Kalush Orchestra represents Ukraine to the world: NPR

The members of the Kalush Orchestra have obtained special permission to leave Ukraine and will return immediately after the Eurovision ends. One stayed behind to help defend kyiv.

Opening Ceremony – Eurovision TV


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Opening Ceremony – Eurovision TV


The members of the Kalush Orchestra have obtained special permission to leave Ukraine and will return immediately after the Eurovision ends. One stayed behind to help defend kyiv.

Opening Ceremony – Eurovision TV

Much of the world’s attention has focused on Ukraine since Russia launched its invasion in late February.

But the country will be in the spotlight on a different world stage on Saturday, when folk-rap group Kalush Orchestra compete in the grand final of the Eurovision Song Contest 2022.

Those side events are inextricably linked, as leader Oleh Psiuk told NPR in a Zoom interview. He said that it is a great responsibility to represent Ukraine and its culture to the world, especially since Russia is actively trying to destroy it.

“We need support to show everyone that our culture is really interesting and has a nice signature of its own,” he said. “It exists, and we have to fight now on all front lines.”

The band is relatively new, but their style and song quickly became iconic.

Kalush Orchestra has become a recognizable fixture of this year’s competition, thanks in large part to its members’ distinctive outfits, dance moves and wind instrument skills.

Her song, “Stefania,” combines rapped verses and a folk choir. Psiuk wrote it about his mother before the war, but it has since taken on a new, more patriotic meaning.

“Many people began to perceive it as if Ukraine was my mother,” he explains. “And in this way the song has been very close to the Ukrainians.”

Psiuk explains that the group’s unique style is present not only in their music, but “in our images, in the concept, in everything we do.”

The six-piece band mixes modern streetwear with traditional clothing, from embroidered vests to Psiuk’s signature pink bucket hat, and incorporates Ukrainian woodwind instruments like the sopilka and telenka.

While the current iteration of the band has only been around since last year, it traces its roots to a three-person rap group called Kalush, which Psiuk helped found in 2019. It is named after his hometown in the western Ivano region. -Frankivsk.

Psiuk’s family is still there. In their few free moments between rehearsals and interviews, they tell him about the missiles flying over his head.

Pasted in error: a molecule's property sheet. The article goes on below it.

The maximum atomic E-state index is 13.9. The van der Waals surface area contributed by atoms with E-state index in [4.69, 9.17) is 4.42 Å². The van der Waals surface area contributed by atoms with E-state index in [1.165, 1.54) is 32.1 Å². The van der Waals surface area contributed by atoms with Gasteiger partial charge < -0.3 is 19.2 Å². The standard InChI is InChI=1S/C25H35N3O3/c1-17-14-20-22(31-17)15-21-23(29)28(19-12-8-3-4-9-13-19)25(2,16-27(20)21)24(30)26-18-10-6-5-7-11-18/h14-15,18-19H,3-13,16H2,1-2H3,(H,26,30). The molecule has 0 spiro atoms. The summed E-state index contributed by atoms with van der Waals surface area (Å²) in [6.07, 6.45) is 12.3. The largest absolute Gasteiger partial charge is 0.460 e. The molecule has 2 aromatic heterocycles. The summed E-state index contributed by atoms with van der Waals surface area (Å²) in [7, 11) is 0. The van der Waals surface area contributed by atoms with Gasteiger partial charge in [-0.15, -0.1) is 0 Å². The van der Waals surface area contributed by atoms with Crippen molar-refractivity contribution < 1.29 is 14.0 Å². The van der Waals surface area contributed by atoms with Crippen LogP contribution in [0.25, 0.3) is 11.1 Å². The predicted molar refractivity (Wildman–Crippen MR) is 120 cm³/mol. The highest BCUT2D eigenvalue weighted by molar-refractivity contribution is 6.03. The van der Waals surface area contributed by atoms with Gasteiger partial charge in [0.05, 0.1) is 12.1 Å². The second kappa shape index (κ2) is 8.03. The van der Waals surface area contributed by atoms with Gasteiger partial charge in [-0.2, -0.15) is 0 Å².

“It’s like a lottery,” he said. “You never know where she’s hitting, so…we’re really looking forward to it.”

Ukraine’s Kalush Orchestra singing “Stefania” performs during rehearsals at the Eurovision Song Contest in Turin, Italy, on May 9.

Luca Bruno/AP


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Luca Bruno/AP


Ukraine’s Kalush Orchestra singing “Stefania” performs during rehearsals at the Eurovision Song Contest in Turin, Italy, on May 9.

Luca Bruno/AP

Musicians fight for their country on and off stage

The band members are all men of fighting age and had to obtain temporary permits to leave the Ukraine for the competition in Turin, Italy.

One of them, Vlad Kurochka, or MC KylymMen (which translates to CarpetMan) decided to stay in Ukraine, where he has been helping to defend kyiv.

The other musicians will return home immediately after the Eurovision ends, Psiuk said.

He plans to return to the volunteer organization he started called “De Ty” (which translates to “Where are you?”). His approximately 35 volunteers coordinate things like transportation, medicine, and accommodation for people from all over Ukraine, who submit requests through a Telegram channel.

And Psiuk said that while the band can’t focus on creating new music right now, they already have something in the works.

What a Eurovision win would mean for Ukraine

Psiuk hopes the band will return to Ukraine as Eurovision champions, adding that any kind of victory would help boost the country’s morale.

“I would like to bring good news to Ukraine, because good news [hasn’t] a long time in our country,” he said.

He encourages fans watching at home to cast their votes in the Saturday finale and show off the band’s music to their friends. And he hopes his support for Ukraine doesn’t end when the songwriting contest ends.

Psiuk said it’s important for people to attend peaceful demonstrations, post on social media and continue to raise awareness in other ways.

“The more people talk about Ukraine, the faster the war will end and it will not start in other countries,” he said, adding that he is grateful for the support his country has received so far.

It is customary for the country that wins Eurovision to host the following year’s competition. Does Psiuk think that can happen in 2023?

“Yes,” he said emphatically. “I am sure that Ukraine will host the Eurovision, and with great pleasure it will do so in the rebuilt, complete and happy Ukraine.”

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